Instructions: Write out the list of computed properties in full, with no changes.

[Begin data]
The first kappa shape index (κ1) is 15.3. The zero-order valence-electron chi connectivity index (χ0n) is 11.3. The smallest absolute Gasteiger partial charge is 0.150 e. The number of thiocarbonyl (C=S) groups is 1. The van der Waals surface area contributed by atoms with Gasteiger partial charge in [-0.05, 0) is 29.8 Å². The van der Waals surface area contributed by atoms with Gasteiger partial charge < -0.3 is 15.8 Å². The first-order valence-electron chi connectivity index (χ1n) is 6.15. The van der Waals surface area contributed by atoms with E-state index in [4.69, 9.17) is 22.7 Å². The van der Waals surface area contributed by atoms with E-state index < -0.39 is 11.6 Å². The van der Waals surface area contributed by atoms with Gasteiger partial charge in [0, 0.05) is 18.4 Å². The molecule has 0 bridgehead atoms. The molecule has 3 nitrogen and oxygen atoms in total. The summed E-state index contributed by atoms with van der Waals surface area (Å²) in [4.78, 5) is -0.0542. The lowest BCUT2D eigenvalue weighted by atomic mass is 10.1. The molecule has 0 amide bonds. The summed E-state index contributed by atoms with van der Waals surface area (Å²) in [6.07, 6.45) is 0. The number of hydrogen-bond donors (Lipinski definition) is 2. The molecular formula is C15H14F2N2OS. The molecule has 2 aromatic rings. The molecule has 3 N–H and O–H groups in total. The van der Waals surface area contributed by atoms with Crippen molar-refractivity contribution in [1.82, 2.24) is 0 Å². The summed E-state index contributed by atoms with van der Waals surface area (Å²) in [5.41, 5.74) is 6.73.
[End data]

The first kappa shape index (κ1) is 15.3. The zero-order valence-electron chi connectivity index (χ0n) is 11.3. The smallest absolute Gasteiger partial charge is 0.150 e. The number of thiocarbonyl (C=S) groups is 1. The van der Waals surface area contributed by atoms with Gasteiger partial charge in [-0.05, 0) is 29.8 Å². The van der Waals surface area contributed by atoms with Gasteiger partial charge < -0.3 is 15.8 Å². The first-order valence-electron chi connectivity index (χ1n) is 6.15. The van der Waals surface area contributed by atoms with E-state index in [4.69, 9.17) is 22.7 Å². The van der Waals surface area contributed by atoms with E-state index < -0.39 is 11.6 Å². The van der Waals surface area contributed by atoms with Gasteiger partial charge in [0, 0.05) is 18.4 Å². The molecule has 0 bridgehead atoms. The molecule has 3 nitrogen and oxygen atoms in total. The summed E-state index contributed by atoms with van der Waals surface area (Å²) in [4.78, 5) is -0.0542. The lowest BCUT2D eigenvalue weighted by atomic mass is 10.1. The molecule has 0 amide bonds. The summed E-state index contributed by atoms with van der Waals surface area (Å²) in [6.07, 6.45) is 0. The number of hydrogen-bond donors (Lipinski definition) is 2. The molecular formula is C15H14F2N2OS. The molecule has 2 aromatic rings. The molecule has 3 N–H and O–H groups in total. The van der Waals surface area contributed by atoms with Crippen molar-refractivity contribution in [1.82, 2.24) is 0 Å². The summed E-state index contributed by atoms with van der Waals surface area (Å²) in [5.41, 5.74) is 6.73.